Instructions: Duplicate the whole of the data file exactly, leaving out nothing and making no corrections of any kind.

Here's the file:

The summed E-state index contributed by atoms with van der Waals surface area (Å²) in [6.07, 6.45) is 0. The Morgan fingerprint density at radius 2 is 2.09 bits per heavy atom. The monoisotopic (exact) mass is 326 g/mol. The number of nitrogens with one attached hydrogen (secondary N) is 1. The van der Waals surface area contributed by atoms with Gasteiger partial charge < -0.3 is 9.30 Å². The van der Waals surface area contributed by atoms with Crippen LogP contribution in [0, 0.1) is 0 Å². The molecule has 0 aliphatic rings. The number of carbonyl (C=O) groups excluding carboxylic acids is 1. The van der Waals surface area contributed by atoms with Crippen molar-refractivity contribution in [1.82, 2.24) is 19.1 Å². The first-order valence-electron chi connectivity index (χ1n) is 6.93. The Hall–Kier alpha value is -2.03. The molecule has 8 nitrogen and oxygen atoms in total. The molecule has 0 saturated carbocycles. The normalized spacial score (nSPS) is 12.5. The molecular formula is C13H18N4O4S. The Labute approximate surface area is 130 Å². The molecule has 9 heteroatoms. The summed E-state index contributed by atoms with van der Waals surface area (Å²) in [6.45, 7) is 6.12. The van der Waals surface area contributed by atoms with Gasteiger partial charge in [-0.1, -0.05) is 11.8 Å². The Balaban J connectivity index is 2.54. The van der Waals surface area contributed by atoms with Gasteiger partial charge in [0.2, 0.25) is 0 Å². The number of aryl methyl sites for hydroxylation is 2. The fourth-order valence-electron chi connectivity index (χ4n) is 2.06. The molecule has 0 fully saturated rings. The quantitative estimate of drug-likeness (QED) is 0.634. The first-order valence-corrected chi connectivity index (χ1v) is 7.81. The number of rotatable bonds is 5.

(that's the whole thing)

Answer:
The summed E-state index contributed by atoms with van der Waals surface area (Å²) in [6.07, 6.45) is 0. The Morgan fingerprint density at radius 2 is 2.09 bits per heavy atom. The monoisotopic (exact) mass is 326 g/mol. The number of nitrogens with one attached hydrogen (secondary N) is 1. The van der Waals surface area contributed by atoms with Gasteiger partial charge < -0.3 is 9.30 Å². The van der Waals surface area contributed by atoms with Crippen LogP contribution in [0, 0.1) is 0 Å². The molecule has 0 aliphatic rings. The number of carbonyl (C=O) groups excluding carboxylic acids is 1. The van der Waals surface area contributed by atoms with Crippen molar-refractivity contribution in [1.82, 2.24) is 19.1 Å². The first-order valence-electron chi connectivity index (χ1n) is 6.93. The Hall–Kier alpha value is -2.03. The molecule has 8 nitrogen and oxygen atoms in total. The molecule has 0 saturated carbocycles. The normalized spacial score (nSPS) is 12.5. The molecular formula is C13H18N4O4S. The Labute approximate surface area is 130 Å². The molecule has 9 heteroatoms. The summed E-state index contributed by atoms with van der Waals surface area (Å²) in [6.45, 7) is 6.12. The van der Waals surface area contributed by atoms with Gasteiger partial charge in [-0.1, -0.05) is 11.8 Å². The Balaban J connectivity index is 2.54. The van der Waals surface area contributed by atoms with Gasteiger partial charge in [0.2, 0.25) is 0 Å². The number of aryl methyl sites for hydroxylation is 2. The fourth-order valence-electron chi connectivity index (χ4n) is 2.06. The molecule has 0 fully saturated rings. The quantitative estimate of drug-likeness (QED) is 0.634. The first-order valence-corrected chi connectivity index (χ1v) is 7.81. The number of rotatable bonds is 5.